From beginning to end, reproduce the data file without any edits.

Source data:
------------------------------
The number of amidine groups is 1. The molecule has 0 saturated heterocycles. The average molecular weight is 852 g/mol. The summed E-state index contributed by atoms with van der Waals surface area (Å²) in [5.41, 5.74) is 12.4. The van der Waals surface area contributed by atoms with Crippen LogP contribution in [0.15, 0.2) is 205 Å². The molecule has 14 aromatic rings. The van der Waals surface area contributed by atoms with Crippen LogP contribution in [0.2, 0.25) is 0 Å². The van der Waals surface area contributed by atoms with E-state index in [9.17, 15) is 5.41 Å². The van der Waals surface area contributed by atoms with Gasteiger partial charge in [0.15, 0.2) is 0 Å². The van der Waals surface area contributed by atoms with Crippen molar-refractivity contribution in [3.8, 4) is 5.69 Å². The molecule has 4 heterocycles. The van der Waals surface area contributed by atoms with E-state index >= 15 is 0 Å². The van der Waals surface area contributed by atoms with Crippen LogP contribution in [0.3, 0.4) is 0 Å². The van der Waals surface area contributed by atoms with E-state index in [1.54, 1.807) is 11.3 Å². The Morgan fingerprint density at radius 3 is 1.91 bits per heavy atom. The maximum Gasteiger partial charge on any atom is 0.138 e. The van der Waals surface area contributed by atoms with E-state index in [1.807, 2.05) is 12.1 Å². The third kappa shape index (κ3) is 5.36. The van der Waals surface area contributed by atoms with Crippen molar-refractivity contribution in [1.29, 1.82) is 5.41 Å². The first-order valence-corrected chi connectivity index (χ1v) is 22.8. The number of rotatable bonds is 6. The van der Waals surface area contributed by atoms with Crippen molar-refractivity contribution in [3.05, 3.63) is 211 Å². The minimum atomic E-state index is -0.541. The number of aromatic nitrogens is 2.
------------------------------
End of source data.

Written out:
The number of amidine groups is 1. The molecule has 0 saturated heterocycles. The average molecular weight is 852 g/mol. The summed E-state index contributed by atoms with van der Waals surface area (Å²) in [5.41, 5.74) is 12.4. The van der Waals surface area contributed by atoms with Crippen LogP contribution in [0.15, 0.2) is 205 Å². The molecule has 14 aromatic rings. The van der Waals surface area contributed by atoms with Crippen LogP contribution in [0.2, 0.25) is 0 Å². The van der Waals surface area contributed by atoms with E-state index in [9.17, 15) is 5.41 Å². The van der Waals surface area contributed by atoms with Gasteiger partial charge in [0.15, 0.2) is 0 Å². The van der Waals surface area contributed by atoms with Crippen molar-refractivity contribution in [3.8, 4) is 5.69 Å². The molecule has 4 heterocycles. The van der Waals surface area contributed by atoms with E-state index >= 15 is 0 Å². The van der Waals surface area contributed by atoms with Crippen LogP contribution in [0.3, 0.4) is 0 Å². The van der Waals surface area contributed by atoms with E-state index in [1.54, 1.807) is 11.3 Å². The Morgan fingerprint density at radius 3 is 1.91 bits per heavy atom. The maximum Gasteiger partial charge on any atom is 0.138 e. The van der Waals surface area contributed by atoms with E-state index in [1.807, 2.05) is 12.1 Å². The third kappa shape index (κ3) is 5.36. The van der Waals surface area contributed by atoms with Crippen molar-refractivity contribution in [1.29, 1.82) is 5.41 Å². The first-order valence-corrected chi connectivity index (χ1v) is 22.8. The number of rotatable bonds is 6. The van der Waals surface area contributed by atoms with Crippen molar-refractivity contribution in [3.05, 3.63) is 211 Å². The minimum atomic E-state index is -0.541. The number of aromatic nitrogens is 2.